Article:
Three Natural-Looking Privacy Screen Ideas For Your Backyard
It's nice to have privacy in your backyard, but many modern privacy fences seem to overwhelm the design of your yard with their looming size and artificial appearance. If you want to avoid nosy neighbors and also preserve your yard's more rustic appearance, consider using one of these more natural-looking privacy screen ideas.
Install a Chain-Link Fence and Plant Vining Plants to Climb It
Chain-link fences are relatively inexpensive when compared to solid wooden or vinyl fences, making this a good choice if you're on a tight budget. While the chain link fence itself won't give you privacy, planting vining plants at its base will. As the plants grow up and become intertwined with the links of the fence, they'll create a solid green barrier that blocks your neighbors' view of the yard and looks far more natural than a plain metal fence.
If you decide to go with this idea, be sure to choose a very durable chain link fence. One coated with an anti-rust substance is a good idea, since the fence will be exposed to a lot of moisture once it becomes overgrown with plants.
There are several great plants that you can choose to plant near the base of your fence. These include:
- Dutchman's Pipe, a perennial plant that produces flowers shaped like pipes. This is a good choice for tall privacy fences, since it can reach up to 25 feet tall when mature and grows very quickly.
- Trumpet Vines, which are known for their beautiful orange and red flowers. They can grow up to 40 feet in a single season and need to be kept under control with regular pruning.
- Climbing Hydrangeas, which have dense green foliage and clusters of white flowers. They can reach up to 80 feet in height and will tolerate partial shade.
Install a Wooden Fence That's Solid Only in Essential Areas
You could certainly surround your entire yard in a solid wooden fence for a natural-looking privacy screen. However, this can get pretty expensive, since it requires so much wood. For a more affordable, yet still rustic-looking fence, consider placing solid wooden fencing made from flat panels in the areas where you need privacy, and a simple post-and-rail wooden fence along other sides of the yard. For instance, you can place a solid fence along the side of the yard that you share with a neighbor, and post-and-rail fencing along the side of the yard next to the open lot.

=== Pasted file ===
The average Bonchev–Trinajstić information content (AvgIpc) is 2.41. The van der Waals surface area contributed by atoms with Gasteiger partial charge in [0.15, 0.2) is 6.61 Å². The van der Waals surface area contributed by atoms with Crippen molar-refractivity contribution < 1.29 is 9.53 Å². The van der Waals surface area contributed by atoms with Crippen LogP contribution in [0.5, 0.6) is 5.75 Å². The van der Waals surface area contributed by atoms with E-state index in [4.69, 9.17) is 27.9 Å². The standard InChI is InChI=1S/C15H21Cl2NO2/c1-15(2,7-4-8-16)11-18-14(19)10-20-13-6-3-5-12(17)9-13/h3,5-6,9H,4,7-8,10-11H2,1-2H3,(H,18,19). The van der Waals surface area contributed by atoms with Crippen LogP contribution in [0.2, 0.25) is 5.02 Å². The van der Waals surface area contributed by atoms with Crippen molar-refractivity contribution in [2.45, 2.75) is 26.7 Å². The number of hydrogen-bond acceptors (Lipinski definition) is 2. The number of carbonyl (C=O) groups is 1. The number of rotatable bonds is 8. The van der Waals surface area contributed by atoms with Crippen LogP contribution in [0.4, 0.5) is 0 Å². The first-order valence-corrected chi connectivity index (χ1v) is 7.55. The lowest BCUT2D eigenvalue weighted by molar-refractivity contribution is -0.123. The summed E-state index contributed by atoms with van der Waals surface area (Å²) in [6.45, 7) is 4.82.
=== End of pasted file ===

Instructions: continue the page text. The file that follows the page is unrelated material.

Whether or not this option works for you will depend on your yard's layout. If you have neighbors on all three sides, you may want to stick with another option that will fully enclose your yard.
If you do choose a partially solid wooden fence, make sure you choose the most durable wood possible. The last thing you're going to want to do with such a large fence is make repairs every spring. Western red cedar is a good choice because it's naturally insect-resistant, so you don't have to treat it with insecticides. This certainly is a benefit when you have a huge, 10 or 12-foot fence that you'd need to treat. Other hardy choices include white oak and black locust.
Plant Some Exceptionally Tall Hedges
No choice is more natural than green plants. Though most people think of hedges as short, waist-height barriers, it is possible to grow tall privacy hedges if you choose the right species of shrub and care for them properly. Some options to consider include:
- The French Pussy Willow, a tall and hardy hedge that reaches about 13 - 25 feet in height. It develops white flowers in the spring and summer, and it will tolerate partial shade, though it needs moist soil to grow well.
- The Siberian Peashrub, which reaches about 10 - 15 feet in height. It is known for its tolerance of cold, dry, and otherwise harsh conditions.
Keep in mind that both of these shrub types will take some time to reach a suitable height for a privacy fence. This is probably not the best choice if you're in a hurry to put up a barrier.
You don't have to sacrifice the natural look of your home in order to have some privacy. Use one of the ideas above to isolate your yard without detracting from its rustic beauty. For additional info, contact your fencing contractor.